I've happily used Windows XP for the past four years, but I'd heard good things about Linux so I decided to give it a try last year. I now use Linux for a lot of my non-programming tasks, and although I feel parts could be improved, it's a very pleasant environment to use.
The first thing to do was to grab a Linux distro. I use Mepis, because it's the only LiveCD I could get working on my laptop. I highly advise using a LiveCD to start with, as it allows you to try everything out without installing anything on your hard-drive.
After clearing roughly half of my hard-drive of unused programs and Windows files, I defragmented and partitioned it. The Mepis OS centre makes partitioning your drive a straightforward affair, and the install process was quick and simple. It guides you through installing a boot loader if you want to keep your existing OS (which I did), so now when my laptop boots I get a quick menu to choose between Mepis and WinXP. The whole process took a few hours, but it was a lot simpler than I had imagined. The Mepis installer does a good job of guiding you through the steps to install.
I wasn't really sure what to expect with Linux, but I've been pleasantly surprised by the high quality of the applications. My most used programs:
I've used Winamp for years, and amaroK was a bit of a change for me. It's got plenty of great features for organising your tracks and albums, such as downloading track information and album covers. There's support for last.FM, dynamic playlists and a host of other rather nifty features.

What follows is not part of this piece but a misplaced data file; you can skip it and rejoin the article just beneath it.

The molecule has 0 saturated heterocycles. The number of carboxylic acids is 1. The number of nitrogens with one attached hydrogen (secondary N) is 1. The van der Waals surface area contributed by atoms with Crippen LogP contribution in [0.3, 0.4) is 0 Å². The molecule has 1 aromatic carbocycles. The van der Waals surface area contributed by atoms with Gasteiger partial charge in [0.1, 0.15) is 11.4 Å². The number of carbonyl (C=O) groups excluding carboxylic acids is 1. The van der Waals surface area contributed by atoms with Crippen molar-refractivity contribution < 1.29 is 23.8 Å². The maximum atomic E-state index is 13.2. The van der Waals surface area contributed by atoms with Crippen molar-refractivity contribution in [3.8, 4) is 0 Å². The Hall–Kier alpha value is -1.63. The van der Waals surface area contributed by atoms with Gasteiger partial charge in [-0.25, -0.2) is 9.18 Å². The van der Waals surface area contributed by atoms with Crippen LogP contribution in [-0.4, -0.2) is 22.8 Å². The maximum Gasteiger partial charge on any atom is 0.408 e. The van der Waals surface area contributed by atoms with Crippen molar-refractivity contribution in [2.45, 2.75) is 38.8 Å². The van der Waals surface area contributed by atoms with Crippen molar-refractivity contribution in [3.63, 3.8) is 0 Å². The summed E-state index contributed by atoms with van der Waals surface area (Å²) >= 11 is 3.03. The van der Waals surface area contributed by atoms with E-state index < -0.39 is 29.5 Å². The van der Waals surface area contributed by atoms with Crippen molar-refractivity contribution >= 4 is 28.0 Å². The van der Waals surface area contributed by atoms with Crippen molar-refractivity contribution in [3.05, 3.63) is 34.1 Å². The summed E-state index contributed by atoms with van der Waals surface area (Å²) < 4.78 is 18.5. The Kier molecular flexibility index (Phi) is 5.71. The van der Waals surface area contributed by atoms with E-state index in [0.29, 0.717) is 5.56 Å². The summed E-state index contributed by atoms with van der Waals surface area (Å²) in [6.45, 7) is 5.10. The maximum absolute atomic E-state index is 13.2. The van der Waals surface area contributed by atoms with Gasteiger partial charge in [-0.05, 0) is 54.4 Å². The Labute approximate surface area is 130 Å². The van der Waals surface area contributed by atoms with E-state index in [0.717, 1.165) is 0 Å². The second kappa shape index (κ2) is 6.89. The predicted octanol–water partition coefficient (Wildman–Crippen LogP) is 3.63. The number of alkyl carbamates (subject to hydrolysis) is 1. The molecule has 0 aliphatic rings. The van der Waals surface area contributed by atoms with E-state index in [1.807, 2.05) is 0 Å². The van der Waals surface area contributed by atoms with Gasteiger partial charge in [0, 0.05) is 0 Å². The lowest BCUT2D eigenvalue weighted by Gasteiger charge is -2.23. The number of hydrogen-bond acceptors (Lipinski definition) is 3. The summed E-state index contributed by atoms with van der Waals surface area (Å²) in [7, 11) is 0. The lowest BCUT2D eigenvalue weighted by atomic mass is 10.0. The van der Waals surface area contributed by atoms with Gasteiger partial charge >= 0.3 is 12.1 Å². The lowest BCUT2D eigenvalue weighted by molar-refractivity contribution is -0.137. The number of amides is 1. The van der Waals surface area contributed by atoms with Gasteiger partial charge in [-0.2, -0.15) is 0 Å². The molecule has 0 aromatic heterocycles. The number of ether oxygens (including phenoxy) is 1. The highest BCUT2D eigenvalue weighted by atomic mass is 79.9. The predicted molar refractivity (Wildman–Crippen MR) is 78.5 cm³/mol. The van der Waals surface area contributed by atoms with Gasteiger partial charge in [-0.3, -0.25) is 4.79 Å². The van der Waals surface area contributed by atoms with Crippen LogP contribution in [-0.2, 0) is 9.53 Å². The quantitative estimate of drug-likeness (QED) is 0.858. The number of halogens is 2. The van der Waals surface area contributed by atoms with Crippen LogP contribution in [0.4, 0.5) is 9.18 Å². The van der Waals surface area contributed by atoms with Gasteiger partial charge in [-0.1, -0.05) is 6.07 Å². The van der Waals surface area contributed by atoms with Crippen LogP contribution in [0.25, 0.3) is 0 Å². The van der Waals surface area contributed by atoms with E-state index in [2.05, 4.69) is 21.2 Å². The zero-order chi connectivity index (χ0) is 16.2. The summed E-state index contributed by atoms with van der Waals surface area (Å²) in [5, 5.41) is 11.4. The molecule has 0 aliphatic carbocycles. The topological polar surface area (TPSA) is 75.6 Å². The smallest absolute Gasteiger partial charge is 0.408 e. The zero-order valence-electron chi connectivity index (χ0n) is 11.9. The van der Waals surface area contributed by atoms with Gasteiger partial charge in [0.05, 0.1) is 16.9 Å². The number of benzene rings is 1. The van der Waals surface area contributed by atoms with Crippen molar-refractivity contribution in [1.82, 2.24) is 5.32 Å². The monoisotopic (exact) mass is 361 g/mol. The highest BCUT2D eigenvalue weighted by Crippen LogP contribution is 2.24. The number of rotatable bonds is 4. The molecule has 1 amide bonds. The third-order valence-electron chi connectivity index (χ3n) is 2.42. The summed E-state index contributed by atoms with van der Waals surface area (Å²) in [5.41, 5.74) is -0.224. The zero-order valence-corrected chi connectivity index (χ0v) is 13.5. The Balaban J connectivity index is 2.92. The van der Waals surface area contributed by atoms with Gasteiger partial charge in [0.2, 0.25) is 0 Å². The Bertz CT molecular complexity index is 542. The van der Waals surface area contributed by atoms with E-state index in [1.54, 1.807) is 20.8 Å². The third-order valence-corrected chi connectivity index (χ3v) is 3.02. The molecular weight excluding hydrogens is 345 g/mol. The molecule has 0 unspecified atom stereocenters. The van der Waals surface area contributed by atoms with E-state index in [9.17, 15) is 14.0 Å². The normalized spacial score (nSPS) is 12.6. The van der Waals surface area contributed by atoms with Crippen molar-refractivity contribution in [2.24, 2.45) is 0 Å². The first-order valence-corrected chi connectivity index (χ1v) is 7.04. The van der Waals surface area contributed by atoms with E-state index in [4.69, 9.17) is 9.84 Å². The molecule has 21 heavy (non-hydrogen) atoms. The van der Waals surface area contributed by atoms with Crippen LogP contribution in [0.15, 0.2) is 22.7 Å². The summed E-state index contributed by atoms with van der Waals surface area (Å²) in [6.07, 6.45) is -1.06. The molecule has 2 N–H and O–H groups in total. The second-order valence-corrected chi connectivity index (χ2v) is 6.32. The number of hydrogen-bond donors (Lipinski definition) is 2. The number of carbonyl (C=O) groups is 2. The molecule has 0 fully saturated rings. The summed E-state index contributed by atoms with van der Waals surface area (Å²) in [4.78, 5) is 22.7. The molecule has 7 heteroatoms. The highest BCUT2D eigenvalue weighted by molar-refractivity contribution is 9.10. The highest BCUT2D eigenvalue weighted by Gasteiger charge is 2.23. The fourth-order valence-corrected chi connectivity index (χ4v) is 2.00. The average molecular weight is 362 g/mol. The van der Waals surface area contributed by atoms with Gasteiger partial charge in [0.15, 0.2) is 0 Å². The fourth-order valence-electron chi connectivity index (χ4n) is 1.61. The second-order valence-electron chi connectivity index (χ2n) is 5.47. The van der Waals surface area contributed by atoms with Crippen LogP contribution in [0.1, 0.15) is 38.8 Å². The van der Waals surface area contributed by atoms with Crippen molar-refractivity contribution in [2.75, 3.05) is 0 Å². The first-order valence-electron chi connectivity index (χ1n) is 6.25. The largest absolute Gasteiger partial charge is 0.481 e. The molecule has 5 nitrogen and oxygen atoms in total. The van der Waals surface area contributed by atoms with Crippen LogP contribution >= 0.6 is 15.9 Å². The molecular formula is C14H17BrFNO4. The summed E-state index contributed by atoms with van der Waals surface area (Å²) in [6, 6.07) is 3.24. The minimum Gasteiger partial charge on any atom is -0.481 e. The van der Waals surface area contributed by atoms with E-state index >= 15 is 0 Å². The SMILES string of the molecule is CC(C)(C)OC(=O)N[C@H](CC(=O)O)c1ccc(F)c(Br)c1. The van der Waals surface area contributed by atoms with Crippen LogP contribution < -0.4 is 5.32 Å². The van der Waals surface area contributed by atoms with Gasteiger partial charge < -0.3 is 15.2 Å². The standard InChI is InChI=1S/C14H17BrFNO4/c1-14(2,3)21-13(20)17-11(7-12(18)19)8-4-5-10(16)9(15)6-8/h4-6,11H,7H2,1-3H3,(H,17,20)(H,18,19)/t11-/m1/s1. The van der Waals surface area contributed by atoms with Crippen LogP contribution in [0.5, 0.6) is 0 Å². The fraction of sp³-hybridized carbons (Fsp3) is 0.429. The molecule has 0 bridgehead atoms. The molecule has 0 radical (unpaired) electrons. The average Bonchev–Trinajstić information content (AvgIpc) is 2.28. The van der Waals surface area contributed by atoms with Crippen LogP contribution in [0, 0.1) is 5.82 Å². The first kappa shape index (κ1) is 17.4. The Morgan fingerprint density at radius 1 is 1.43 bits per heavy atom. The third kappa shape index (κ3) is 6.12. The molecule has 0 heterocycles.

I don't like it as much as Office 2003, but I prefer it to OpenOffice.org. It does have an “autocomplete” feature similar to OpenOffice.org which I'm rather fond of, as it can speed up typing long words.
Gaim is a great IM client that works on multiple platforms. It handles the popular protocols (MSN, Yahoo!, AIM/ICQ) very well, and also supports IRC and Jabber.
TaskJuggler is a project management application which moves away from the standard Gantt editor. Tasks are entered using a text editor, which can be daunting at first. It takes a while to learn the syntax, but once that's out of the way it's really quite powerful. It can generate HTML and XML reports, as well as our trusty friend the Gantt chart.
The one thing that really convinced me to give Linux a try was the LiveCD. It's a really nice idea, and meant I could play around with all the features before clearing space and partitioning my drive. I really expected things to be a lot harder than they were, and despite a few crashes I've found the whole thing easy to install and use. It's certainly worth a look if you want to try something new. Mepis has a good community of very helpful people, and you can generally find the answer to any problems quickly.